Don’t let yours be one of them. Consider making changes to your incentive plan so that it remains in line with the overall strategy of the company, but also encourages your sales leaders to keep working hard. It doesn’t always have to be about more money, either. There are some who also believe that there are non-monetary ways to incentivize your team.
Offering incentives for salespeople can boost morale, increase motivation, and raise productivity, When used right, incentives will urge your team towards superior sales productivity.
Chances are, your company already offers “work perks” to top performers. These incentives are directly tied to the workplace environment. They tend to cost a little but are highly regarded by salespeople. Upgraded office space or reserved parking slot doesn’t cost much, but your employees will work hard to earn those perks.
Providing luxurious incentives to your employees doesn’t sound intuitive, but if you leverage your ties to the suppliers, this option becomes really cost-effective. If you offer multiple options to your salespeople, your employees will find the value in your incentive program.
Perhaps the most effective way to make salespersons respond to your incentive program is to leverage career path. Providing a clear route to career advancement is an effective method to encourage sales people. Offering a career map is a constant incentive as opposed to a limited time enticement.
Take a deep look at your plans. Encourage salespeople to identify all potential incentive avenues for your sales team!
Make social media mandatory for yourself
While some companies ban the use of Facebook, Twitter, and so on, Salesforce believes that using social media should be mandatory for sales leaders. Why? Because 83 percent of consumers use social media to navigate the buying process. Anyone who sells should make social listening part of their day to key into important insights of their target customers. This is a non-negotiable sales rule.
A social media coach, Janet Fouts, says “Social media allows salespeople to see what prospects are saying about their brand and competitors. You can really get to know his or her needs through social listening. It’s a great way to research a market and initiate conversation leading to a sale.”
Fouts continues: “The most important thing salespeople need to know is that they need to develop relationships more than they need to develop leads, because good relationships will turn into leads. People share a lot of information, and if you monitor and listen to what they are saying, you will eventually be able to engage in a meaningful conversation with them.”
Use social media to connect, engage in conversations, and build relationship. If you are unsure where to start, tools like socialmention.com proved to be extremely useful to find people talking about your industry.
There are other ways to do this. Create a Facebook group related to your product or service and invite potential customers to join. The next step is to send targeted messages to the active members within group.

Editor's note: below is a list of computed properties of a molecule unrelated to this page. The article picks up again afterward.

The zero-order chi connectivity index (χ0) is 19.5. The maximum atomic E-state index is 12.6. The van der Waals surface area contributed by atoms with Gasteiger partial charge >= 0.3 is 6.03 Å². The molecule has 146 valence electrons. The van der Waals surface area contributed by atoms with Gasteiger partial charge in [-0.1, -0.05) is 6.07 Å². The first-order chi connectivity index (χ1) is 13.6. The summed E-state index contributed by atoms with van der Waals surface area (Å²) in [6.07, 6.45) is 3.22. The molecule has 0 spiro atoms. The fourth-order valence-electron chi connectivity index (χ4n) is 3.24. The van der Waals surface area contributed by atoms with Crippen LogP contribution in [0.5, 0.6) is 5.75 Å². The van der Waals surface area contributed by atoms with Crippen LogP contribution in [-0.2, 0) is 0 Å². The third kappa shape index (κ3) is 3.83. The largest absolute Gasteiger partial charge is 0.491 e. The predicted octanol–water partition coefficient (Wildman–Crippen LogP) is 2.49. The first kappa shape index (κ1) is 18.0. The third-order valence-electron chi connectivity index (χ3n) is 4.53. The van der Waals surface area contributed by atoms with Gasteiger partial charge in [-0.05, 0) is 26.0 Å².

Join the groups that your clients are members of on LinkedIn, as well. Engage in conversation there by answering asked questions and showcase your expertise in a specific area.
Twitter also offers opportunities to initiate dialogues even though it should be used as a listening tool. Listen to your potential clients’ tweets and use them as trigger points to start a conversation. If you share good content with your social networks, it can spread easily, increasing your visibility with new leads.
According to Salesforce, co-creation is king in the sales industry. That’s great news, provided sales leaders actually stop long enough to allow the co-creation to take place. It’s easy to resort to the hard pitch when it comes to selling, but often it’s the conversation that takes place between the salesperson and the customer—Salesforce calls it “conversation leadership”—that will yield better results.
With co-creation, the participation process includes customers, general population, suppliers and many other parties. They are made aware that they are contributing directly to the development of ideas and concepts. Through many steps, people are invited to contribute, evaluate, and refine ideas and concepts.
In the sales approach, suppliers tend to view customers as adversaries who need to be persuaded to buy their offer. In the co-creation approach, suppliers and customers become partners. They are engaged in a long-term relationship, creating value through dialogue.
Thanks to co-creation you can produce new ideas with your customers, create service concepts, develop brand new and promotional ideas. Perhaps you’ll miss concrete details, but your company will get new themes and ideas for further developing.
It is important not to confuse co-creation with crowdsourcing. In co-creation approach, customers become active partners. Both the seller and the customer work together to develop a solution. With co-creation, the call is not put to an open forum or platform. It’s put on a smaller group of individuals and the result is less crowd noise and less chaos.
Sales is the lifeblood of a company. There’s just no way around to it. Sales leaders bear the pressure of performing to keep raking in revenue for the company.
Take these rules to heart—and be so good, they can’t ignore you.